Lifting Families Out of Poverty Improves Children’s Mental Health


Cash from casino profits provided a rare opportunity to explore the effect of an improvement in the financial well-being of families, among North Carolina’s Cherokee Indians, on the mental health of their children. The researchers found that  the Cherokee children who experienced less poverty in childhood had better mental health as adults.  One variable stood out: improved parenting quality.

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Kermit Cole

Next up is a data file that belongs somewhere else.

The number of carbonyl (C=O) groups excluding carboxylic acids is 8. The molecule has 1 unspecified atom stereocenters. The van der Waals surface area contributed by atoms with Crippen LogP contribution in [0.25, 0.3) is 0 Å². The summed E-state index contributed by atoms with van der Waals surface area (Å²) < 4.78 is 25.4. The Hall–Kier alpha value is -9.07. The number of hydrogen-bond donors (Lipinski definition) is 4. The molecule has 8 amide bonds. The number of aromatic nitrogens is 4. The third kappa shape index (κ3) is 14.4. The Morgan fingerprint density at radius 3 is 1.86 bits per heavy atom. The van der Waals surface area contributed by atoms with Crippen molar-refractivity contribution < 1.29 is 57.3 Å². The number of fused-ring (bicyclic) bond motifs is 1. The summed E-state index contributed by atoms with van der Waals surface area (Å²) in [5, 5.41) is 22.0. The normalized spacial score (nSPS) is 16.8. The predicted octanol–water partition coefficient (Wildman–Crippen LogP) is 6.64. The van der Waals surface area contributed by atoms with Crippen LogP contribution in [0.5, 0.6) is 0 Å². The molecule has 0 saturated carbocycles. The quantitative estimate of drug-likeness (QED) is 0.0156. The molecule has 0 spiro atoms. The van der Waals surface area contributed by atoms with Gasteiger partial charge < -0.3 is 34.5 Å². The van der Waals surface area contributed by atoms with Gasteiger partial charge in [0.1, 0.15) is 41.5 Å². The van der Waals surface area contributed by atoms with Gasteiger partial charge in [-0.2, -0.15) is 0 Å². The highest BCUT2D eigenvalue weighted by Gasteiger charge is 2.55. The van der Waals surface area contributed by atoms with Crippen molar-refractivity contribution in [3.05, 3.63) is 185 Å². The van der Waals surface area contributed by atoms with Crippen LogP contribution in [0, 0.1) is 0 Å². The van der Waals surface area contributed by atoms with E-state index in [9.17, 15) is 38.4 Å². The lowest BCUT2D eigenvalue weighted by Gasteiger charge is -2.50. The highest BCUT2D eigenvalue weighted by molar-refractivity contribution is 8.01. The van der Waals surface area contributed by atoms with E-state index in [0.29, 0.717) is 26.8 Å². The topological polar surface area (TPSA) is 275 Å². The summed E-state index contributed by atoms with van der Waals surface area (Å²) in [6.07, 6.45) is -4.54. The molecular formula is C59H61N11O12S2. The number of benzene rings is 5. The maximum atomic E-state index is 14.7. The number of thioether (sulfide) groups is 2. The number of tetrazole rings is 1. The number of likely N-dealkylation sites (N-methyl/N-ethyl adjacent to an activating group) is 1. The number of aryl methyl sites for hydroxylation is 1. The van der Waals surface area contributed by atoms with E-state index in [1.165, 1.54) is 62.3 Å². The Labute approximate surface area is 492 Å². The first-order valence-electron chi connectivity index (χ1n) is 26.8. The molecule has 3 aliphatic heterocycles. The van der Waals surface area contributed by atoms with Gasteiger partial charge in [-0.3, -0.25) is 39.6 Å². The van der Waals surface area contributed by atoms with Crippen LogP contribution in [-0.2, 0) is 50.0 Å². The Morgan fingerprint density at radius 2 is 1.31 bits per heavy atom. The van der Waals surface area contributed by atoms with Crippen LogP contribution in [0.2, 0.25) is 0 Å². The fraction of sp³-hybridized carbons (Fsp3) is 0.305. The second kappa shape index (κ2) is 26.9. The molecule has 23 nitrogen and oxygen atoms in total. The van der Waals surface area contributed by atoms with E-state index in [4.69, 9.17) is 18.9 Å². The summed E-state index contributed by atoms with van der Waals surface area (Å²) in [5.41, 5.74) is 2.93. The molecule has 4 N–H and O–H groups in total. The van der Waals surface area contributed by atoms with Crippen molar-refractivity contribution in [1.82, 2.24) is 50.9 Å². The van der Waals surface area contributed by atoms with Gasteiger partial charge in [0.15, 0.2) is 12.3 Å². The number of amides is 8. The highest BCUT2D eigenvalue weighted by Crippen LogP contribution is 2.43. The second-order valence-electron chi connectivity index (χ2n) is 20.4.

Kermit Cole, MFT, founding editor of Mad in America, works in Santa Fe, New Mexico as a couples and family therapist. Inspired by Open Dialogue, he works as part of a team and consults with couples and families that have members identified as patients. His work in residential treatment — largely with severely traumatized and/or "psychotic" clients — led to an appreciation of the power and beauty of systemic philosophy and practice, as the alternative to the prevailing focus on individual pathology. A former film-maker, he has undergraduate and master's degrees in psychology from Harvard University, as well as an MFT degree from the Council for Relationships in Philadelphia. He is a doctoral candidate with the Taos Institute and the Free University of Brussels. You can reach him at [email protected].